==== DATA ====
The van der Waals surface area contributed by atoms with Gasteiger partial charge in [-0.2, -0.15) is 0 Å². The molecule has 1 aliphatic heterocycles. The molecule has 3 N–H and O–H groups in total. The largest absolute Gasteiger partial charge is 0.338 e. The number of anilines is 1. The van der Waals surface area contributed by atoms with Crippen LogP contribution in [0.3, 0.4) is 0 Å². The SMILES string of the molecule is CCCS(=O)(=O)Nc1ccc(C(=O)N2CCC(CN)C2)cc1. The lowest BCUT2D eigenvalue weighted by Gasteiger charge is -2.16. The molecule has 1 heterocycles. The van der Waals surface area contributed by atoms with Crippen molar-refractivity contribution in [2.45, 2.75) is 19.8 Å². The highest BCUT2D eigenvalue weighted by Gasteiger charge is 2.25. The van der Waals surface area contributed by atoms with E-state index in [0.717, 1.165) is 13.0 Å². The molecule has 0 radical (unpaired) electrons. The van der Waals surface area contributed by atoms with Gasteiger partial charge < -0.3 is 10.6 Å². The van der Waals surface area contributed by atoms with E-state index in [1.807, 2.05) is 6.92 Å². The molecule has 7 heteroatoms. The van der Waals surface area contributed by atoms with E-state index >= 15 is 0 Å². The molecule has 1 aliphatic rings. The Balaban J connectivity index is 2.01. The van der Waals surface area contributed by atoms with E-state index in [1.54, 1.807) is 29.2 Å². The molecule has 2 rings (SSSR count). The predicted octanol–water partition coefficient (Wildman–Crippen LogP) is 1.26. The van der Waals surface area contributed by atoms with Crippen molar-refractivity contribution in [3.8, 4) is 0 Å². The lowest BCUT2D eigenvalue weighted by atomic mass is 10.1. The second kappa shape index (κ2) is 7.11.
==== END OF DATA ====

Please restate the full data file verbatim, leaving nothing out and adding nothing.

The van der Waals surface area contributed by atoms with Gasteiger partial charge in [-0.2, -0.15) is 0 Å². The molecule has 1 aliphatic heterocycles. The molecule has 3 N–H and O–H groups in total. The largest absolute Gasteiger partial charge is 0.338 e. The number of anilines is 1. The van der Waals surface area contributed by atoms with Crippen LogP contribution in [0.3, 0.4) is 0 Å². The SMILES string of the molecule is CCCS(=O)(=O)Nc1ccc(C(=O)N2CCC(CN)C2)cc1. The lowest BCUT2D eigenvalue weighted by Gasteiger charge is -2.16. The molecule has 1 heterocycles. The van der Waals surface area contributed by atoms with Crippen molar-refractivity contribution in [2.45, 2.75) is 19.8 Å². The highest BCUT2D eigenvalue weighted by Gasteiger charge is 2.25. The van der Waals surface area contributed by atoms with E-state index in [0.717, 1.165) is 13.0 Å². The molecule has 0 radical (unpaired) electrons. The van der Waals surface area contributed by atoms with Gasteiger partial charge < -0.3 is 10.6 Å². The van der Waals surface area contributed by atoms with E-state index in [1.807, 2.05) is 6.92 Å². The molecule has 7 heteroatoms. The van der Waals surface area contributed by atoms with E-state index >= 15 is 0 Å². The molecule has 1 aliphatic rings. The Balaban J connectivity index is 2.01. The van der Waals surface area contributed by atoms with E-state index in [1.54, 1.807) is 29.2 Å². The molecule has 2 rings (SSSR count). The predicted octanol–water partition coefficient (Wildman–Crippen LogP) is 1.26. The van der Waals surface area contributed by atoms with Crippen molar-refractivity contribution in [3.8, 4) is 0 Å². The lowest BCUT2D eigenvalue weighted by atomic mass is 10.1. The second kappa shape index (κ2) is 7.11.